Whether you've got $1 million in government bonds, $100 in a passbook savings account or $2,500 in a money market fund, you're in the money market. So unless you keep your spare money in a sugar bowl or sewn in a mattress, you'll want to know more about the relative safety and yields of money market investments.
We are all becoming increasingly aware that it isn't smart to leave idle funds in non-interest bearing checking accounts or low-interest passbook accounts because there are so many safe and convenient ways to earn higher yields.
Americans today have over $5 trillion of savings in commercial banks, savings and loans, money market funds, government securities, municipal notes, commercial paper, short-term bonds and other money market holdings.
There are so many interest-bearing options available that you're throwing money away if you're not earning a return on every cent you have except your pocket money. But you have to take the time to find the investments that not only provide the safety you desire, but also leave you with the most after-tax dollars.
Certain money market investments are extremely safe; others may be much riskier than they appear. At times, some of the highest yields are available from instruments offering the highest safety, and certain low-yield investments may have a very high degree of risk.
The four major categories of money market investments available to most people are: (1) federal government, (2) deposit accounts and debt instruments available at banks and savings and loans, (3) money market mutual funds and (4) short-term credit instruments issued by private corporations or state and local governments. Federal Government
Federal government instruments, which include obligations of the U.S. Treasury and other federal agencies, are the most significant segment of the money market in terms of total dollar amounts outstanding, dollar trading volume and their influence on the yields of other money market investments.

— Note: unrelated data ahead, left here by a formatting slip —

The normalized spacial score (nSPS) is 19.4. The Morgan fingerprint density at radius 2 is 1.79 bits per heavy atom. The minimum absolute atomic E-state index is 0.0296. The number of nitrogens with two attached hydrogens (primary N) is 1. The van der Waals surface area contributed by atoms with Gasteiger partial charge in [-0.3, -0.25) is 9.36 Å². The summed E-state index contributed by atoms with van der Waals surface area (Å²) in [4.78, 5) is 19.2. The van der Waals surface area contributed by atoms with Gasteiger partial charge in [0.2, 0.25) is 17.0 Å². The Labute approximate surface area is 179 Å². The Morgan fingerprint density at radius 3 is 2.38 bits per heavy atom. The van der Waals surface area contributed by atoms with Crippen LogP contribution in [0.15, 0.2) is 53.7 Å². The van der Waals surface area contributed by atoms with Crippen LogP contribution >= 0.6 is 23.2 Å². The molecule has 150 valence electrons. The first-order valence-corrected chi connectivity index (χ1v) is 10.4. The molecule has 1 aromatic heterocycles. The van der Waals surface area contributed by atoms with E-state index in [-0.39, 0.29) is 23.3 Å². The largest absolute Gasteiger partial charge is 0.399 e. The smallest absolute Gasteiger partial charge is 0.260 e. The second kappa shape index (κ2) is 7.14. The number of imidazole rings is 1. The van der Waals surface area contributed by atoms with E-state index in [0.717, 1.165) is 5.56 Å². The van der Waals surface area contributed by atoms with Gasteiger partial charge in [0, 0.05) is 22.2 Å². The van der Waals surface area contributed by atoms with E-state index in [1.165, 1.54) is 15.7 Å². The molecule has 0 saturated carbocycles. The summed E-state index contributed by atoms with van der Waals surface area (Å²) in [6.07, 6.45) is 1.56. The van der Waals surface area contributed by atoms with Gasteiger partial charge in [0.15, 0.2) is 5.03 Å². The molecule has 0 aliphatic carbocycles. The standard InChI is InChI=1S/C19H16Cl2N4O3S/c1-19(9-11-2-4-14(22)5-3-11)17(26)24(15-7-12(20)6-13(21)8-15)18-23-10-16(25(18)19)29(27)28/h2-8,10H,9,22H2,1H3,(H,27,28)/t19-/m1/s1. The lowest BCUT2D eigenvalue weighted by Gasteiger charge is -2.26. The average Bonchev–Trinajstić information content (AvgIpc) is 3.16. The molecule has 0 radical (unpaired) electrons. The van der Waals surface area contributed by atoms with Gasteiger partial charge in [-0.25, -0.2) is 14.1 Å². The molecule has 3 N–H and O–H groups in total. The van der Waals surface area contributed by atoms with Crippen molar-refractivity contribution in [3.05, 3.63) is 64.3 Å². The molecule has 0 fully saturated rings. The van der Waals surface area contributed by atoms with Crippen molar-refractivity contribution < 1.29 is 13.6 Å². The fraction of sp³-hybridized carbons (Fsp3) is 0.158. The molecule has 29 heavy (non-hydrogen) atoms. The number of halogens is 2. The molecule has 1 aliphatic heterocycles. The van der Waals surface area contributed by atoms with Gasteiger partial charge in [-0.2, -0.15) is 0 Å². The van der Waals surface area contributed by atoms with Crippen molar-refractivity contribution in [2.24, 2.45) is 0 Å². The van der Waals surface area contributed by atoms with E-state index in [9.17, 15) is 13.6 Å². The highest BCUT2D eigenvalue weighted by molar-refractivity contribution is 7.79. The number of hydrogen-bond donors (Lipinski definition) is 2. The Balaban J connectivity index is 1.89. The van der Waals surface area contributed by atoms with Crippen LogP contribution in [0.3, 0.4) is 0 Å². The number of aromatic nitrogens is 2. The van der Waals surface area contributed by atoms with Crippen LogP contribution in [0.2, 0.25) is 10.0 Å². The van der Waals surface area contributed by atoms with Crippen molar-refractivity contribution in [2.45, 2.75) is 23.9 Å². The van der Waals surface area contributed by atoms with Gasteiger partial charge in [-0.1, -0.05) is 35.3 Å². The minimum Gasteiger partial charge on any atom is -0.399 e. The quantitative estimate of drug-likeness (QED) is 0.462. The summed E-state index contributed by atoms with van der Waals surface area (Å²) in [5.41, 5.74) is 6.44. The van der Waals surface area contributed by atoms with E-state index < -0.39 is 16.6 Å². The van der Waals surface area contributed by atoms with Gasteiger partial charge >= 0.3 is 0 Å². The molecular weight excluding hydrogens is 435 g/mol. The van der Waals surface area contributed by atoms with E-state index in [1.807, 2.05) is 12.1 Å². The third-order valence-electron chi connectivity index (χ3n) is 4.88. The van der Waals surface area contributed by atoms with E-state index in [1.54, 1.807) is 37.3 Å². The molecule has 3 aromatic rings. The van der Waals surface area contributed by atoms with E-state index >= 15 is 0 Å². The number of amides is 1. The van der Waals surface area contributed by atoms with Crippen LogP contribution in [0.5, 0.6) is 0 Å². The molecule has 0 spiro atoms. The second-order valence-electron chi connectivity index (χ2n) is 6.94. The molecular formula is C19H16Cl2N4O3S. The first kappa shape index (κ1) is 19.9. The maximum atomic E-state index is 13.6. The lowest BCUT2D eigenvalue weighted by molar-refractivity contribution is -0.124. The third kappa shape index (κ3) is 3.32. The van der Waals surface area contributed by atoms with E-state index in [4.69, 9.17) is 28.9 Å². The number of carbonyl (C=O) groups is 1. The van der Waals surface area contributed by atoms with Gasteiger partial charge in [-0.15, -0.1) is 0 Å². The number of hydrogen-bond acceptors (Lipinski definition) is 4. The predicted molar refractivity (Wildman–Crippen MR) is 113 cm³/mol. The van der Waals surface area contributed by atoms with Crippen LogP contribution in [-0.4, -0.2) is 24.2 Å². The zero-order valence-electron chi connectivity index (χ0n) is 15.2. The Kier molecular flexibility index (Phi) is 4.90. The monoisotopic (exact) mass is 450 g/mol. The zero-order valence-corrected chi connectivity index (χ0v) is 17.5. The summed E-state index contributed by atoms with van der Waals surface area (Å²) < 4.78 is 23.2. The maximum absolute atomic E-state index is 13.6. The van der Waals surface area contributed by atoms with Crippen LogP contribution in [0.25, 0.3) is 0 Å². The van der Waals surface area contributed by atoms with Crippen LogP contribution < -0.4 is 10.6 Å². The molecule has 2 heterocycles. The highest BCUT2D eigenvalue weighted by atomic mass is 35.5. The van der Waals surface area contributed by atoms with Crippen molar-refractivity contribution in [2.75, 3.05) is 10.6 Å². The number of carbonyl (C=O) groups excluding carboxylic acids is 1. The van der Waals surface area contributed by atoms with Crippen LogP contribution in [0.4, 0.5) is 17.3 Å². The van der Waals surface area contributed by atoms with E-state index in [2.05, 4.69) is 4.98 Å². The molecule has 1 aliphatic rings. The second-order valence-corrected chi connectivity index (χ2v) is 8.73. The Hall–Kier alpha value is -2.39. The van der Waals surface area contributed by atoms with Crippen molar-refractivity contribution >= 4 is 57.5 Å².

The most important market instruments are Treasury bills, notes and bonds. All of these are direct obligations of the U.S. Treasury and are the safest and most liquid -- readily convertible to cash -- investments in the money market. The security and liquidity of U.S. Treasury securities set the standard against which all other money market credit instruments are measured. Because of the extremely high security and liquidity of Treasury obligations, investors are generally willing to accept a lower return from them than from other money market instruments.
You can buy Treasury securities through the commercial system, which includes security dealers, brokers and commercial banks, or directly from the federal government. (A free copy of "Buying Securities at Federal Ressrve Banks" may be obtained by writing the Federal Reserve Bank, Public Relations Department, P.O. Box 27622, Richmond, Va. 23219).
There are other government securities outstanding which are also full faith and credit obligations of the U.S. government, but they are no longer issued or are no longer being issued on a regular basis. These include Farmers Home Administration insured notes, Federal Housing Authority debentures, General Service Administration certificates, Small Business Administration debentures, Student Loan Marketing Association notes (Sallie Maes) and Government National Mortgage Association obligations (Ginnie Maes). When the yields from these instruments--which are actively traded in secondary markets -- are higher than the yields from a Treasury obligation of comparable maturity, they should be considered equally safe alternatives.
Some obligations of federal agencies or federally sponsored corporations are neither direct obligations of the U.S. Treasury nor guaranteed by the federal government. Each agency or federally sponsored corporation has its own credit rating, and yields from these will usually be higher than from direct Treasury obligations. How much higher will depend on the market's assessment of the credit worthiness of the particular agency or federally sponsored corporation. Government instruments in this category included Federal Home Loan Bank bonds, Federal National Mortgage Association notes and debentures (Fannie Maes), and Tennessee Valley Authority notes and bonds.
As a general rule, earnings from Treasury obligations or from obligations of federal agencies are subject to full federal taxation but are exempt from state and local income taxes. Earnings from obligations of government-sponsored corporations, such as Ginnie Mae and Fannie Mae, are subject to full federal, state and local taxation. Depository Institutions
Depository institutions fall into two general categories: commercial banks and "thrift institutions." The latter group includes savings and loan associations, mutual savings banks and credit unions.
Yields available from deposit accounts and credit instruments of depository institutions range from some of the lowest to some of the highest available in the money market. Investors must take extreme care to understand how the interest rates are calculated and the maturity terms, as well as penalties which may be imposed for early withdrawal from the account.